ImpactAlpha, April 12 – Place-based impact investing is about partnerships, best implemented when regional funders work together to solve complex challenges in the place they call home.
Some of the most valuable stakeholders in this work are community foundations, organizations that work every day to create positive outcomes for their region. Sometimes called “community fairy godmothers” they are the backbone of community development partnerships.
There are more than 750 community foundations across the US and each year, more and more of them are committing a portion of their endowments to mission-aligned investing. The trend is building thanks to increased understanding of impact investing across asset classes, shared lessons learned and clarification by foundation leaders of the role philanthropic dollars play in impact investing.
One such leader is Northern California’s Humboldt Area Foundation, which has demonstrated the possibilities of place-based impact investing for over 10 years.
Humboldt’s impact journey began in 2009 with a request from Open Door Community Health Centers, a local healthcare provider that serves nearly 40% of the residents in the foundation’s service area. Open Door had a $10 million grant to consolidate locations and bring in forty-five additional physicians. However, due to problems with its land purchase, Open Door had to work with the City of Eureka to find a new location. To make the deal work, it needed a $2 million bridge loan to buy land.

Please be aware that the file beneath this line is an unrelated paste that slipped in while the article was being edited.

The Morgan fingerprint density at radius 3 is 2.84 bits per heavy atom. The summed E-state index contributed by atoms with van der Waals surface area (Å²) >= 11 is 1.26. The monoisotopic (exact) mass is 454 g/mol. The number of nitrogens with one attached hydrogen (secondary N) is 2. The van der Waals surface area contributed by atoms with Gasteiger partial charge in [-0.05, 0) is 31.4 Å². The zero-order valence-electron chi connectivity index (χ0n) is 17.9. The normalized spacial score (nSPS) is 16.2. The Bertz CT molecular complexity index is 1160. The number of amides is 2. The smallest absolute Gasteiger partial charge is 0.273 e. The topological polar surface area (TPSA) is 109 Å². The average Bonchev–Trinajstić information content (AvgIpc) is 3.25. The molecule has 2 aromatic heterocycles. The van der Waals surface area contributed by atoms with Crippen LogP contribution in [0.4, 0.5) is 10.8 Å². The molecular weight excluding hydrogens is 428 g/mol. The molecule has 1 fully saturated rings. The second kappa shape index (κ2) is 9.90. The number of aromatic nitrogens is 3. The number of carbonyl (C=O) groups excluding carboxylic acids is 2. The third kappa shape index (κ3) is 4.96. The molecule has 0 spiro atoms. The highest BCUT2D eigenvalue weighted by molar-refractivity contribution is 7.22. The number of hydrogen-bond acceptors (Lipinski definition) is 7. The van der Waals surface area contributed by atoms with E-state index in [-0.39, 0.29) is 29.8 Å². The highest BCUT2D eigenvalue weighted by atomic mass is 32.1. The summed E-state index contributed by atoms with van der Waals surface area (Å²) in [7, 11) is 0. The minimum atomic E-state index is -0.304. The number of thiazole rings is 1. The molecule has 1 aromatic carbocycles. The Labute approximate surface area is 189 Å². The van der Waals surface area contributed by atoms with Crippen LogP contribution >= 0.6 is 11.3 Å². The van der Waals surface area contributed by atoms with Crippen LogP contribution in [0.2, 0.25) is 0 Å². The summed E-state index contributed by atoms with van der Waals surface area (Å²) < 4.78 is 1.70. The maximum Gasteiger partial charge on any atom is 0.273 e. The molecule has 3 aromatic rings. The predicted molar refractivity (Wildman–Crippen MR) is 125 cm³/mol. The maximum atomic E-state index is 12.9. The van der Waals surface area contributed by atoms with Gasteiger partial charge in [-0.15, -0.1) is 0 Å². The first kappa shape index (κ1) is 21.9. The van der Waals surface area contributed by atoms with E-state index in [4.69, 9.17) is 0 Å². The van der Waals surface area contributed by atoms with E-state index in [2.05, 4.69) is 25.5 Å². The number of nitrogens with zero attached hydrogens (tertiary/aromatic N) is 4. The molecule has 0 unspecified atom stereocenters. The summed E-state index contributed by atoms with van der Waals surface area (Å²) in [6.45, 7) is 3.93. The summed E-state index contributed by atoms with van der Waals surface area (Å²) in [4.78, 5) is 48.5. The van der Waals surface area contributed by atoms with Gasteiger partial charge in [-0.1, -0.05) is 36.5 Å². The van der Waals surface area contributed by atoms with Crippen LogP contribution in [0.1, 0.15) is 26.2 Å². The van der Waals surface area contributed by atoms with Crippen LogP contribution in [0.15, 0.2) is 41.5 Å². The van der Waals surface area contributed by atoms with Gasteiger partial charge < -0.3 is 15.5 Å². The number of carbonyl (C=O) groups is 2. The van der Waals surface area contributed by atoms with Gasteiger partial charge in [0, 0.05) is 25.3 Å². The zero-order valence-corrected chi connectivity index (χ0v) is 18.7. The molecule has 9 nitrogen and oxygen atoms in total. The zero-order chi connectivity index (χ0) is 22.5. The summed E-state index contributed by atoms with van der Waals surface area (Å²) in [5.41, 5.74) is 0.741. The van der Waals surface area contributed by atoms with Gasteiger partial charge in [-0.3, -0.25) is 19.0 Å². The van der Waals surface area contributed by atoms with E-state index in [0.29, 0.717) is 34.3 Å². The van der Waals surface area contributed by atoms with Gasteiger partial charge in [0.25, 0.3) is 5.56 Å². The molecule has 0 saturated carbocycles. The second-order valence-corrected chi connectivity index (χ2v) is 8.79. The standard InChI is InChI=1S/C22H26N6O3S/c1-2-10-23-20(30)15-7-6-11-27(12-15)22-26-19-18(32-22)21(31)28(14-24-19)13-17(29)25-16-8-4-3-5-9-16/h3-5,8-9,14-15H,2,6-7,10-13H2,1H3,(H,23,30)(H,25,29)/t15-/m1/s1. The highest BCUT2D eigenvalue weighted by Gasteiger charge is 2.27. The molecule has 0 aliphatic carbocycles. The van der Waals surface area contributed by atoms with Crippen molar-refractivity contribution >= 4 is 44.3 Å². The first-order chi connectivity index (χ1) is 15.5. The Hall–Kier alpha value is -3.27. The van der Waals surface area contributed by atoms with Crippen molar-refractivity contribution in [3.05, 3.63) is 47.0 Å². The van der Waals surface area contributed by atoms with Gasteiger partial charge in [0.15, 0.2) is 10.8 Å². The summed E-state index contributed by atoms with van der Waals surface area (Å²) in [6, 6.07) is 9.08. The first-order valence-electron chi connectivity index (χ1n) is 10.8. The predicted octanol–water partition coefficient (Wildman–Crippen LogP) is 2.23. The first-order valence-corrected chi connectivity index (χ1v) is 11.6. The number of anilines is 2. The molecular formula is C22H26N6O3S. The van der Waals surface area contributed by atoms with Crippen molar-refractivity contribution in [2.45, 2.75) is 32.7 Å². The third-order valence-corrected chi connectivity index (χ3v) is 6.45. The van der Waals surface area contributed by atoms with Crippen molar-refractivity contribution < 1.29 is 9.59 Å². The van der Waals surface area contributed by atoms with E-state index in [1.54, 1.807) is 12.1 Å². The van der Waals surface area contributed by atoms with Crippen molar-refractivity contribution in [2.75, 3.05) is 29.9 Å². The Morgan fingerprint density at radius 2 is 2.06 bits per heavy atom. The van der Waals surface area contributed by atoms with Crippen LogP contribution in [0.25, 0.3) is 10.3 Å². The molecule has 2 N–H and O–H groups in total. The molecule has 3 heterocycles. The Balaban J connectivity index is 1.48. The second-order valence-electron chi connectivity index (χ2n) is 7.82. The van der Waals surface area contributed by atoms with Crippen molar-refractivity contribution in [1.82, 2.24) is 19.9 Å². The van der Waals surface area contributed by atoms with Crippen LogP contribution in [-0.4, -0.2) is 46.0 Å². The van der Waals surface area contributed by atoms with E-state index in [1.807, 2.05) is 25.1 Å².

When Humboldt staff discussed the investment opportunity with their board, they realized it did not have an investment policy that included this kind of investing.
“I remember thinking, ‘This is a no brainer. It’s a safe loan.’ So we went back and created an investment policy,” says Chief Financial Officer Deborah Downs.
Together with community development financial institution Arcata Economic Development Center (AEDC), the foundation put together funding for half of the necessary land acquisition capital, a sum that was then matched by Humboldt County Headwaters Fund. Open Door’s project was completed in 18 months, meeting the grant deadline and producing immediate benefit to the community.
Another innovative place-strengthening investment for Humboldt was the Redwood Acres Kitchen, a partnership between the Redwood Economic Development Commission and Friends of the Redwood Acres Fairgrounds. The partnership allowed the nonprofit that manages the fairgrounds to utilize a combined grant and loan program to remodel several building spaces into commercial kitchens.
The Redwood Acres Fairgrounds, like others in the state, has seen its funding cut in recent years. The nonprofit managers are using the kitchen program, which maintains the organization’s commitment to food and agriculture, to support small businesses that generate rental income, sustaining the fairgrounds’ other important community operations.
Currently, more than 5% of Humboldt’s $1.8 million portfolio is committed to regional community development investments, and the foundation has a goal of increasing the allocation three-fold in the coming years.
Five loans in their place-based impact investing portfolio are managed by the AEDC, and the foundation manages the remaining smaller loans on their own.